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Old June 18th, 2011, 05:37 PM
cheshire cheshire is offline
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Shy dog

Hi everyone!
We have just adopted a dog from our local SPCA. She is a Border Collie mix (we think she is most likely mixed with Husky, as she has bright blue eyes, big paws and she howls ) and she is VERY shy around people. We asked for some background information before we adopted her, hoping to understand why she is so uncomfortable around people, but unfortunately she came from another shelter and they didn't give any information about how she got there or what she has been through during her four years of life. So we don't know if she was just found, or surrendered by her previous owners... But we think either she was mistreated by someone before, or she wasn't properly socialized.

She acts well with other dogs, she isn't too shy around them and plays correctly, although she is very submissive.
With people though, I've seen her use all the calming signals I could think of: panting, licking her nose, avoiding eye contact, trying to act invisible, acting sleepy, ignoring us and sniffing the ground, moving very slowly, yawning, head low or to the side, ears back, tail low and general body posture low and hesitant. She becomes very stiff when touched and she freezes there, avoiding eye contact and one paw lifted most of the time.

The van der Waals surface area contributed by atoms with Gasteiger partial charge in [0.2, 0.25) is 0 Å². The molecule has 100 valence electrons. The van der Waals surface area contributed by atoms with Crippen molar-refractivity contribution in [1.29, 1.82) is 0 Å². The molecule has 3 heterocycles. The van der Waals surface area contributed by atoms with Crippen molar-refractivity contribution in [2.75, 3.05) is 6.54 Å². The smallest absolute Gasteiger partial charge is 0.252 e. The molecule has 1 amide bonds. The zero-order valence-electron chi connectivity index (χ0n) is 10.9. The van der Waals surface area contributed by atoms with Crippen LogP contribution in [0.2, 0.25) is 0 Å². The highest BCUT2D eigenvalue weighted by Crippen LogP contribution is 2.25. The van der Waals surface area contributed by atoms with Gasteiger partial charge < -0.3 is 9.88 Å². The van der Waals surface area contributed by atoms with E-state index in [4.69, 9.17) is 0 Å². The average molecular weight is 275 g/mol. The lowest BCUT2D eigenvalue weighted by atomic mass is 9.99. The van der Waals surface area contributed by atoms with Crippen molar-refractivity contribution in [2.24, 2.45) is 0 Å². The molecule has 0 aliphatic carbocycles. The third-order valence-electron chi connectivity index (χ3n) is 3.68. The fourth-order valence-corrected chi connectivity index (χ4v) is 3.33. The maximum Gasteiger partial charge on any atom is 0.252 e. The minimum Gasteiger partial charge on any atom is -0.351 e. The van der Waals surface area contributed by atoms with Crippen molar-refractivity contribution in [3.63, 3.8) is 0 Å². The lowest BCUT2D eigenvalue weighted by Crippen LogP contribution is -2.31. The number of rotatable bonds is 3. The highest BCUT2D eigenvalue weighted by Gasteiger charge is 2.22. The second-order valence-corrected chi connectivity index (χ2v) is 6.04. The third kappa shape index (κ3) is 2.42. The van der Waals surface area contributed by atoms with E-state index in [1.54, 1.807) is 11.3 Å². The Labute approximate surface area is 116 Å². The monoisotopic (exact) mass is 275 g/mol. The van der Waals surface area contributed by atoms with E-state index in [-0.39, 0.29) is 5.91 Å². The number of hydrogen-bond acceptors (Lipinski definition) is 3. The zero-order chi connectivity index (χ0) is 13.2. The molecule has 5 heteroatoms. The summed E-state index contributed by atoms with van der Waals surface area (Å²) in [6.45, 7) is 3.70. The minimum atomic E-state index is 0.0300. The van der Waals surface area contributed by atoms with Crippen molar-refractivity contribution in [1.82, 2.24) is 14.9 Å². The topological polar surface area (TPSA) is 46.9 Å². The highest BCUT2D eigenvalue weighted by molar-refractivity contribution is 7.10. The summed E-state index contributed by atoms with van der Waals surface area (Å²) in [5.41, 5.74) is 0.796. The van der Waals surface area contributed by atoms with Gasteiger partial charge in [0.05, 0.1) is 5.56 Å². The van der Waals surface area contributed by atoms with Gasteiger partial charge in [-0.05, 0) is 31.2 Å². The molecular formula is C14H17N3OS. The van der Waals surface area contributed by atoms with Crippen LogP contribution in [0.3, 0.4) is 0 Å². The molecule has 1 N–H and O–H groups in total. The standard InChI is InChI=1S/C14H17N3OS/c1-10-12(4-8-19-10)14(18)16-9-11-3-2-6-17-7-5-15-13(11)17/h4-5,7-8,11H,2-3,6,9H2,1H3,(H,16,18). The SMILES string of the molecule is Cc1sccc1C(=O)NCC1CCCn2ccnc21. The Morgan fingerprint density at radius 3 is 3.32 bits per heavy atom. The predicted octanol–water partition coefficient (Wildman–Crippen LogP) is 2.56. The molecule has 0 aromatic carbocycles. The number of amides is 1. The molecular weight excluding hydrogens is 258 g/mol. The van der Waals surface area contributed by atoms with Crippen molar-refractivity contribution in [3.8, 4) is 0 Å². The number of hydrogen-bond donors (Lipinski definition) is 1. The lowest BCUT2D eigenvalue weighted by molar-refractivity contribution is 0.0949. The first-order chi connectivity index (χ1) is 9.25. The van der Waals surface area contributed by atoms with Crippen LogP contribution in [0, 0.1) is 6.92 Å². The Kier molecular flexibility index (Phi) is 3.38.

So I was wondering if any of you had some advice on how to act around her, how to help her build some confidence and trust.
We are trying to take it slow with her... She has a crate, and she goes into it when she wants to be left alone or when she gets a little too nervous. We give her lots of praise, and we try to give her treats but most of the time she is over her emotional "threshold" and won't show any interest in them. We also try not to stare at her eyes directly, walk straight at her, crouch or hover over her, pet her on the head (she crouches down when we touch her head) or do any moves that might seem threatening to her. We also try to have her do things on her own, and not force her to do anything (e.g. getting out of her crate, coming to us, going to her bowls to eat or drink, getting into the car, etc)
Other than that I'm not really sure what to do... She comes most of the time when we call her, and she seems more and more confident when she comes to us. She also follows us a lot of the time around the house, so it seems her curiosity sometimes is stronger than her fear.